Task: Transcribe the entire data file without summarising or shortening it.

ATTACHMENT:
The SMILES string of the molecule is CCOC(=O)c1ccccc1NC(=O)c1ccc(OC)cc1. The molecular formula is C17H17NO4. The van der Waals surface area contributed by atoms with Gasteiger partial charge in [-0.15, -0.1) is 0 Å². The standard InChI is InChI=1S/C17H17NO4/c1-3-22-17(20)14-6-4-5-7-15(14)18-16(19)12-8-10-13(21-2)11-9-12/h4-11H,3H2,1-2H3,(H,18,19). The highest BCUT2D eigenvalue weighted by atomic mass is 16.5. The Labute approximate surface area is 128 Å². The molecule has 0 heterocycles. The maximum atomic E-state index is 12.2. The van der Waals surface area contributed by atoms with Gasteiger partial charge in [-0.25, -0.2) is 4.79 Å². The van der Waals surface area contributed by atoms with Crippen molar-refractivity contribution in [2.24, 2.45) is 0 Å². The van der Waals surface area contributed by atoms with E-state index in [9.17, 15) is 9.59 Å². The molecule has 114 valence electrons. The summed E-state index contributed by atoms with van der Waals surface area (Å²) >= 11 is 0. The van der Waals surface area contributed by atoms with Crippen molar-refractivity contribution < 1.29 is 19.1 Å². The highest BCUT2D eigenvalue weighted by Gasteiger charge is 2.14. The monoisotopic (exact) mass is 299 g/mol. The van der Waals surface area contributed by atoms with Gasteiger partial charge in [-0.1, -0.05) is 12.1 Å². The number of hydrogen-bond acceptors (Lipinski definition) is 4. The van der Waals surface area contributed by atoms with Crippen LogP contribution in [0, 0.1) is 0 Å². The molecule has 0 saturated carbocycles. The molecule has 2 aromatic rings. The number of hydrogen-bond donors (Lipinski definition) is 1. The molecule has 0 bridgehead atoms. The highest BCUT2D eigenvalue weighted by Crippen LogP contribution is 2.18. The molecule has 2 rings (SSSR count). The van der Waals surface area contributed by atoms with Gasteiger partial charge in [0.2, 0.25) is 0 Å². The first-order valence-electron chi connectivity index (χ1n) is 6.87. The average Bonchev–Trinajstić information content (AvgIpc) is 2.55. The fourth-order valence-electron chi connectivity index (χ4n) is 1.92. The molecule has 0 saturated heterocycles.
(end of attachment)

The SMILES string of the molecule is CCOC(=O)c1ccccc1NC(=O)c1ccc(OC)cc1. The molecular formula is C17H17NO4. The van der Waals surface area contributed by atoms with Gasteiger partial charge in [-0.15, -0.1) is 0 Å². The standard InChI is InChI=1S/C17H17NO4/c1-3-22-17(20)14-6-4-5-7-15(14)18-16(19)12-8-10-13(21-2)11-9-12/h4-11H,3H2,1-2H3,(H,18,19). The highest BCUT2D eigenvalue weighted by atomic mass is 16.5. The Labute approximate surface area is 128 Å². The molecule has 0 heterocycles. The maximum atomic E-state index is 12.2. The van der Waals surface area contributed by atoms with Gasteiger partial charge in [-0.25, -0.2) is 4.79 Å². The van der Waals surface area contributed by atoms with Crippen molar-refractivity contribution in [2.24, 2.45) is 0 Å². The van der Waals surface area contributed by atoms with E-state index in [9.17, 15) is 9.59 Å². The molecule has 114 valence electrons. The summed E-state index contributed by atoms with van der Waals surface area (Å²) >= 11 is 0. The van der Waals surface area contributed by atoms with Crippen molar-refractivity contribution < 1.29 is 19.1 Å². The highest BCUT2D eigenvalue weighted by Gasteiger charge is 2.14. The monoisotopic (exact) mass is 299 g/mol. The van der Waals surface area contributed by atoms with Gasteiger partial charge in [-0.1, -0.05) is 12.1 Å². The number of hydrogen-bond acceptors (Lipinski definition) is 4. The van der Waals surface area contributed by atoms with Crippen LogP contribution in [0, 0.1) is 0 Å². The molecule has 0 saturated carbocycles. The molecule has 2 aromatic rings. The number of hydrogen-bond donors (Lipinski definition) is 1. The molecule has 0 bridgehead atoms. The highest BCUT2D eigenvalue weighted by Crippen LogP contribution is 2.18. The molecule has 2 rings (SSSR count). The van der Waals surface area contributed by atoms with Gasteiger partial charge in [0.2, 0.25) is 0 Å². The first-order valence-electron chi connectivity index (χ1n) is 6.87. The average Bonchev–Trinajstić information content (AvgIpc) is 2.55. The fourth-order valence-electron chi connectivity index (χ4n) is 1.92. The molecule has 0 saturated heterocycles.